Anti-coal protest sparks rare Thai junta climbdown

Thailand's military government on Sunday shelved plans to build a coal-fired power station in a popular beach region, a rare success for demonstrators in a country where the right to protest has been severely curbed.

Hundreds of protesters had gathered outside government offices in Bangkok since Friday to demonstrate against the junta's decision to approve an 800-megawatt coal plant on the coast of Krabi, a southern region renowned for its tropical beaches and steep limestone hills.

Three protest leaders were detained on Saturday and held in a barracks prison but released on Sunday in a deal struck with authorities.

In a statement, government spokesman Lieutenant General Sansern Kaewkamnerd said the government had ordered a new environmental impact assessment to decide whether the plant should be built, reversing the cabinet's decision last week to press ahead.

Protesters said they would end their demonstration in response to the announcement.

The gathering was a rare act of defiance of the junta's ban on public protests. Generals seized power in 2014 and have severely clamped down on dissent.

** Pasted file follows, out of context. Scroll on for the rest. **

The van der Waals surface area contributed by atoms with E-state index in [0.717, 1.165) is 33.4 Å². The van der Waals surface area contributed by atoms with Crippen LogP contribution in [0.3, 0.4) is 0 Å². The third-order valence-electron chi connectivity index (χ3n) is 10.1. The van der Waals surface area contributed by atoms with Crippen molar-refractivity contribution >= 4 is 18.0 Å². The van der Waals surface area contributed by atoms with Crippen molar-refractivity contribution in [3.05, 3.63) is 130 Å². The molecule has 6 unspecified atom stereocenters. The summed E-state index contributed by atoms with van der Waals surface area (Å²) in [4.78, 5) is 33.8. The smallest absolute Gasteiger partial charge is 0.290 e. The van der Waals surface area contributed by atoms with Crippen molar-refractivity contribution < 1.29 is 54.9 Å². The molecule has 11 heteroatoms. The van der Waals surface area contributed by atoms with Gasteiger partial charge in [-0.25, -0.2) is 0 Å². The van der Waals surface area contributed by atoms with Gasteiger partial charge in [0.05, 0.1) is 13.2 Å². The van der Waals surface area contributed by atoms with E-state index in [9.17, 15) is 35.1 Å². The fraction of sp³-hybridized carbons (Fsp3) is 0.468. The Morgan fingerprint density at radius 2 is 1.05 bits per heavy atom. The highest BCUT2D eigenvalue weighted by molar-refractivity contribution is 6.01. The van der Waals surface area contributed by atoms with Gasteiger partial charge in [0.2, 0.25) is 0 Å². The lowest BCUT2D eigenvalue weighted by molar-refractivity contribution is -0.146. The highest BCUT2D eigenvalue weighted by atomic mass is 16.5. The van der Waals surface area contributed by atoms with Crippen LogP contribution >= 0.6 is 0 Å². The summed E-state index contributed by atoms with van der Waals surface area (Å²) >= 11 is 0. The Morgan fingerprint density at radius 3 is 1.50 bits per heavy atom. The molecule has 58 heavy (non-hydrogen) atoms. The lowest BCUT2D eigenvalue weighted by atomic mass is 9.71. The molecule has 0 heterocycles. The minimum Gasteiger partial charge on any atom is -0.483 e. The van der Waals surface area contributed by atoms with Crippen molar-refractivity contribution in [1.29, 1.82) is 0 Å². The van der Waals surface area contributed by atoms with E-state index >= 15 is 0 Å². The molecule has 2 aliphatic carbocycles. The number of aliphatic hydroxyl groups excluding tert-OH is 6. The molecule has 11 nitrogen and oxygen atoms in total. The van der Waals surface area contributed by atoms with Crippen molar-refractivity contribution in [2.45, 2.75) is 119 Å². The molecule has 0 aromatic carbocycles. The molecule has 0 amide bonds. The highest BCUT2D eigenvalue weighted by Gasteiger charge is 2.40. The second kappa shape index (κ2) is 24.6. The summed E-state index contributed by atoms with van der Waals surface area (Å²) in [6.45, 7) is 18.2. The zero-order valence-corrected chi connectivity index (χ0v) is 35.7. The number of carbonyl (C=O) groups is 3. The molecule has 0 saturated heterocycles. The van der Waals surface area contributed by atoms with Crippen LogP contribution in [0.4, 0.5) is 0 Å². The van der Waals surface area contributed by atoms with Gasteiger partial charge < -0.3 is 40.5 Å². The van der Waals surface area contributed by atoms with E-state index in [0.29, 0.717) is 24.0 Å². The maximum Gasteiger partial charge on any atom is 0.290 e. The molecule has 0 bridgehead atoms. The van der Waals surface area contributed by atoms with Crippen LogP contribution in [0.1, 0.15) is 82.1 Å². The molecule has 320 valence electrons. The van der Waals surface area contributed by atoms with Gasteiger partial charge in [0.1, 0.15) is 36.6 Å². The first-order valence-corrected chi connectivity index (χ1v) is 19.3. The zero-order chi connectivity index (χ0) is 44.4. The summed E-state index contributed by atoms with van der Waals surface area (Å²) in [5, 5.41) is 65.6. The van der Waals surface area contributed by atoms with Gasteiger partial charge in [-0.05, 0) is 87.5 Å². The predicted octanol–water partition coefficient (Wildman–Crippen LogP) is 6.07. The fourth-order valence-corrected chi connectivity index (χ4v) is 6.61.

The military government is largely popular in Thailand's south. But some Krabi residents were alarmed at the decision to push ahead with the power station.

The junta says the power plant is desperately needed to combat energy shortages in the south.

Thailand's southern beach regions are a comparatively wealthy part of the country but suck up significant energy resources. Blackouts have become more common.

Krabi protesters say the military government should use renewable energy to plug the gap.

They fear a coal-fired power station could ruin the environment in a country where safety standards are poor and corruption is rampant.